The SYRIZA-ANEL government claims, for reasons of propaganda, that its orientation regarding the restoration of the country’s capitalist production is different from that of the previous governments. It promotes the slogan of “equitable development” which allegedly has as new elements the turn to innovation and quality, to the utilisation of science and specialised technology for the increase of productivity, the use of the restructured bourgeois state as a lever to promote development and mainly to “support society and the market”.

The government conceals that in capitalism the utilisation of science and innovation for the increase of productivity is not used for the improvement of the workers’ position (increase of income, reduction of working time) but for the increase of capitalist profit. This is proved by the fact that even in states that hold leading positions in the utilisation of new technology and are not in a phase of crisis, e.g. Britain, Germany, USA, income inequality is rapidly increasing.

The SYRIZA-ANEL government rejoiced on August 21st 2018 at the formal exit of Greece from the memoranda and attempted to cultivate a climate of joy amongst the people that now things will change for the better in their everyday lives. They even called this development “a return to normality” and “the beginning of just development”.

The SYRIZA-ANEL government is lying when it speaks of a “new era” after the memoranda, because:

•          The hundreds of anti-popular laws have remained! There are commitments     to capital and the imperialist associations that the same anti-popular policies will continue, which will benefit the so-called “competitiveness” and “entrepreneurship”, i.e. the increase in capital gains.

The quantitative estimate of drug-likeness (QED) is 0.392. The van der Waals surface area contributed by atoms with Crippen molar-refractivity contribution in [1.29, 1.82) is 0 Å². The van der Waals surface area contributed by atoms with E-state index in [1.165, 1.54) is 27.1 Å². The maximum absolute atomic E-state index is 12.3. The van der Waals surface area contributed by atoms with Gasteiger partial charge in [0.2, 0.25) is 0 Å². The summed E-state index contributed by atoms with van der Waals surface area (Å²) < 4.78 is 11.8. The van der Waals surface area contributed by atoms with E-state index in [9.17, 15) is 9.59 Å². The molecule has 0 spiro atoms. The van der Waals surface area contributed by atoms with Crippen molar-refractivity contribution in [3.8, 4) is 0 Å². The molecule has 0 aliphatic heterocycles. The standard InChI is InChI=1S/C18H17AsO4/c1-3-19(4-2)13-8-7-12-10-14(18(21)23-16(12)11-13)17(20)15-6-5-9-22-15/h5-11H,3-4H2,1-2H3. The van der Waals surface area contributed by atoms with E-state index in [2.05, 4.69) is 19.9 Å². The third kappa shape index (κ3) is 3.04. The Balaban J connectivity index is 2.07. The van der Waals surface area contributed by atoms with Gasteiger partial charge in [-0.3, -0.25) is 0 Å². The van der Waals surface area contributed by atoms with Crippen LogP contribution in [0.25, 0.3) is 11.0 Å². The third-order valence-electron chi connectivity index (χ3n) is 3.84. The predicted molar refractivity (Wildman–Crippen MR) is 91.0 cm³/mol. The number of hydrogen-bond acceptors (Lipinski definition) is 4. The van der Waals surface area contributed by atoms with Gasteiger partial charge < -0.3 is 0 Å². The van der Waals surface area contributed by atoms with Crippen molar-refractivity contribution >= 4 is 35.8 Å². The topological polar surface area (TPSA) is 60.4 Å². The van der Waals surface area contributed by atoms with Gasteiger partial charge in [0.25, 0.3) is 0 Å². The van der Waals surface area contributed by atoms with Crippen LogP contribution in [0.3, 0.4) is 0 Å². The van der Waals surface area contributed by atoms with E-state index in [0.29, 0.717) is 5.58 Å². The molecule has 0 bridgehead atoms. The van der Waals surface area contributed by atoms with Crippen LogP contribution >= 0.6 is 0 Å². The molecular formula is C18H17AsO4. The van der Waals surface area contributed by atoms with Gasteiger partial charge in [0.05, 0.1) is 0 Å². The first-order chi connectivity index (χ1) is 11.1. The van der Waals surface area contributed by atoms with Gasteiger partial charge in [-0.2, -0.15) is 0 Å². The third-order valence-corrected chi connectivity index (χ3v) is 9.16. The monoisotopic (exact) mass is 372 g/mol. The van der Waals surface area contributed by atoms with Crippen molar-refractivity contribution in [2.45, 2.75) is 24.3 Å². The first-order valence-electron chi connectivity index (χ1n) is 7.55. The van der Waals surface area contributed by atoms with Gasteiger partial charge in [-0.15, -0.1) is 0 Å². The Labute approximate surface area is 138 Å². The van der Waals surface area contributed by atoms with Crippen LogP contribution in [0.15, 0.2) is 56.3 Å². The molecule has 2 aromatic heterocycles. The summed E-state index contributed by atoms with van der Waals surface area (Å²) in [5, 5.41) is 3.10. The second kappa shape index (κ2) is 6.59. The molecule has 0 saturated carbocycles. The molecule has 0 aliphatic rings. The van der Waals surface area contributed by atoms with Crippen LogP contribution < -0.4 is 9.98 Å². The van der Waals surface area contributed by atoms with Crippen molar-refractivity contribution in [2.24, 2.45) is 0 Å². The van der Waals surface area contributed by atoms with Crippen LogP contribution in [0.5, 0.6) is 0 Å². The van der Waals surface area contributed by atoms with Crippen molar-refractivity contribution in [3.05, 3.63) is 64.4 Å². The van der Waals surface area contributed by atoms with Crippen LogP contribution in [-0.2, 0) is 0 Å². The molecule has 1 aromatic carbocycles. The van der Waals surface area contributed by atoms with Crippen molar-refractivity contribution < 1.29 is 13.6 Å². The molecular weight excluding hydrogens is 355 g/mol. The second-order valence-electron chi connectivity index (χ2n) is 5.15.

•          New attacks on people's rights have been accepted and will be implemented over the next years.

•          With the so-called “European Semester”, the “Euro Plus Pact”, the “Financial Covenant”, “Enhanced Economic Governance”, just as in other countries that are in the EU, the EU will strictly monitor the continuation and the escalation of the anti-popular attack. In any case, anti-people measures were taken in other countries of the EU that did not have memoranda like Greece did.

But even if there were no oversight by the EU, there would be – as there is in every capitalist society – the “supervision” of big capital, the monopolies and there aims to increase their profitability. For this reason, there can be no “just development” under capitalist conditions.

In fact, the government claims that they will gradually “correct injustices”, that they will restore the collective bargaining agreements. And that, after rejecting the proposal made by 530 Labour Centers, Federations and Trade-unions for the Collective Bargaining Agreements, for the National General Collective Agreements with restoration of the minimum wage at 751 Euros that was tabled in Parliament by the KKE.